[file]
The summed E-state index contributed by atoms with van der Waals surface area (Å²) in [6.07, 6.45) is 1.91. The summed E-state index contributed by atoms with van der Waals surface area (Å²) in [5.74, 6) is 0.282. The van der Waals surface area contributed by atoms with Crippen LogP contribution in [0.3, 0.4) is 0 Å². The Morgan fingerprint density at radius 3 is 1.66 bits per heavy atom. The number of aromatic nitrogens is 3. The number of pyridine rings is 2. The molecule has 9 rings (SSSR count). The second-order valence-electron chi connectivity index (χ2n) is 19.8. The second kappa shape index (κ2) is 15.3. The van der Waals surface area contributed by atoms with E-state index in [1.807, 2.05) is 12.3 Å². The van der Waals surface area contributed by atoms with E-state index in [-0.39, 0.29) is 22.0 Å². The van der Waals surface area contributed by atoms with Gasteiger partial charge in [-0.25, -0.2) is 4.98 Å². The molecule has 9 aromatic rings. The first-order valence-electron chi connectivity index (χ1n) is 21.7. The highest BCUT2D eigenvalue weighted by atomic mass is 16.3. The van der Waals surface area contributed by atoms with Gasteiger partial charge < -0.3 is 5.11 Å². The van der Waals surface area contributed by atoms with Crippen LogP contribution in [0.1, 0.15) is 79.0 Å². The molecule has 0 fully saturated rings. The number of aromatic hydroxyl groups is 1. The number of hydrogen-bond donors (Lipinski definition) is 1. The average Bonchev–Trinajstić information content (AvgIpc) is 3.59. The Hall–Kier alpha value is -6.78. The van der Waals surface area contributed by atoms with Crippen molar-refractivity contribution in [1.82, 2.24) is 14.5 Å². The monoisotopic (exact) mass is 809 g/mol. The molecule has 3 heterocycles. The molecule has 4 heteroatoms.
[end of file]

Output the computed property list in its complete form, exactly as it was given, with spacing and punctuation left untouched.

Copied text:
The summed E-state index contributed by atoms with van der Waals surface area (Å²) in [6.07, 6.45) is 1.91. The summed E-state index contributed by atoms with van der Waals surface area (Å²) in [5.74, 6) is 0.282. The van der Waals surface area contributed by atoms with Crippen LogP contribution in [0.3, 0.4) is 0 Å². The Morgan fingerprint density at radius 3 is 1.66 bits per heavy atom. The number of aromatic nitrogens is 3. The number of pyridine rings is 2. The molecule has 9 rings (SSSR count). The second-order valence-electron chi connectivity index (χ2n) is 19.8. The second kappa shape index (κ2) is 15.3. The van der Waals surface area contributed by atoms with E-state index in [1.807, 2.05) is 12.3 Å². The van der Waals surface area contributed by atoms with E-state index in [-0.39, 0.29) is 22.0 Å². The van der Waals surface area contributed by atoms with Gasteiger partial charge in [-0.25, -0.2) is 4.98 Å². The molecule has 9 aromatic rings. The first-order valence-electron chi connectivity index (χ1n) is 21.7. The highest BCUT2D eigenvalue weighted by atomic mass is 16.3. The van der Waals surface area contributed by atoms with Gasteiger partial charge < -0.3 is 5.11 Å². The van der Waals surface area contributed by atoms with Crippen LogP contribution in [0.1, 0.15) is 79.0 Å². The molecule has 0 fully saturated rings. The number of aromatic hydroxyl groups is 1. The number of hydrogen-bond donors (Lipinski definition) is 1. The average Bonchev–Trinajstić information content (AvgIpc) is 3.59. The Hall–Kier alpha value is -6.78. The van der Waals surface area contributed by atoms with Crippen molar-refractivity contribution in [1.82, 2.24) is 14.5 Å². The monoisotopic (exact) mass is 809 g/mol. The molecule has 3 heterocycles. The molecule has 4 heteroatoms.